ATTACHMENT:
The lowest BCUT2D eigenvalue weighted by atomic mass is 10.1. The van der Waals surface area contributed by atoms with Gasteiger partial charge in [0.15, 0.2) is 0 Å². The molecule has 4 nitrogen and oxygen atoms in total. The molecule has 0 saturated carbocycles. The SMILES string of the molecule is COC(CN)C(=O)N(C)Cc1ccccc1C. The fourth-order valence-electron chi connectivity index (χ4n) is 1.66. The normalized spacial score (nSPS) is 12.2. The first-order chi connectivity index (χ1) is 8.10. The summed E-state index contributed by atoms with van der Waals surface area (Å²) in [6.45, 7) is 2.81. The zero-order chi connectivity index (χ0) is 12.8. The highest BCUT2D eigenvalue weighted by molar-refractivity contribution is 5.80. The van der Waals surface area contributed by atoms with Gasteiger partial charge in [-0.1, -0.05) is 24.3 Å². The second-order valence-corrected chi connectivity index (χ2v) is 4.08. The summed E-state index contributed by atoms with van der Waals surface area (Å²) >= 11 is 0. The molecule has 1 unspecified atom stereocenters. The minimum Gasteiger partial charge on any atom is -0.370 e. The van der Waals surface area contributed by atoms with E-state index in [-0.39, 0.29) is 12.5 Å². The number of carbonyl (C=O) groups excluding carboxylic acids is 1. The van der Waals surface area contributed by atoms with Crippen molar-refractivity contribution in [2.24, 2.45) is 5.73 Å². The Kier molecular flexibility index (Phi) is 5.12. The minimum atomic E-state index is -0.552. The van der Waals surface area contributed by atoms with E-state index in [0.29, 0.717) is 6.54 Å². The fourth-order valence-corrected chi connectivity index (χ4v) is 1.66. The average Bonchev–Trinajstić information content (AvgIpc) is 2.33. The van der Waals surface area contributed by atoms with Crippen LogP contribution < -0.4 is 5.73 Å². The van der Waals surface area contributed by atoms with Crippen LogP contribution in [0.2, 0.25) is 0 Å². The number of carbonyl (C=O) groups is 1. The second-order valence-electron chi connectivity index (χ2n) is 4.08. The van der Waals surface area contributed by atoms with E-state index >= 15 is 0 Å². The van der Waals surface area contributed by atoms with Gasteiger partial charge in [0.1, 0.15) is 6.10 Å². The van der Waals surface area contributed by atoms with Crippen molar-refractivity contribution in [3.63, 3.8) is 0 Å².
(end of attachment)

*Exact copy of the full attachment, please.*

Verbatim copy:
The lowest BCUT2D eigenvalue weighted by atomic mass is 10.1. The van der Waals surface area contributed by atoms with Gasteiger partial charge in [0.15, 0.2) is 0 Å². The molecule has 4 nitrogen and oxygen atoms in total. The molecule has 0 saturated carbocycles. The SMILES string of the molecule is COC(CN)C(=O)N(C)Cc1ccccc1C. The fourth-order valence-electron chi connectivity index (χ4n) is 1.66. The normalized spacial score (nSPS) is 12.2. The first-order chi connectivity index (χ1) is 8.10. The summed E-state index contributed by atoms with van der Waals surface area (Å²) in [6.45, 7) is 2.81. The zero-order chi connectivity index (χ0) is 12.8. The highest BCUT2D eigenvalue weighted by molar-refractivity contribution is 5.80. The van der Waals surface area contributed by atoms with Gasteiger partial charge in [-0.1, -0.05) is 24.3 Å². The second-order valence-corrected chi connectivity index (χ2v) is 4.08. The summed E-state index contributed by atoms with van der Waals surface area (Å²) >= 11 is 0. The molecule has 1 unspecified atom stereocenters. The minimum Gasteiger partial charge on any atom is -0.370 e. The van der Waals surface area contributed by atoms with E-state index in [-0.39, 0.29) is 12.5 Å². The number of carbonyl (C=O) groups excluding carboxylic acids is 1. The van der Waals surface area contributed by atoms with Crippen molar-refractivity contribution in [2.24, 2.45) is 5.73 Å². The Kier molecular flexibility index (Phi) is 5.12. The minimum atomic E-state index is -0.552. The van der Waals surface area contributed by atoms with E-state index in [0.29, 0.717) is 6.54 Å². The fourth-order valence-corrected chi connectivity index (χ4v) is 1.66. The average Bonchev–Trinajstić information content (AvgIpc) is 2.33. The van der Waals surface area contributed by atoms with Crippen LogP contribution < -0.4 is 5.73 Å². The van der Waals surface area contributed by atoms with Crippen LogP contribution in [0.2, 0.25) is 0 Å². The number of carbonyl (C=O) groups is 1. The second-order valence-electron chi connectivity index (χ2n) is 4.08. The van der Waals surface area contributed by atoms with E-state index >= 15 is 0 Å². The van der Waals surface area contributed by atoms with Gasteiger partial charge in [0.1, 0.15) is 6.10 Å². The van der Waals surface area contributed by atoms with Crippen molar-refractivity contribution in [3.63, 3.8) is 0 Å².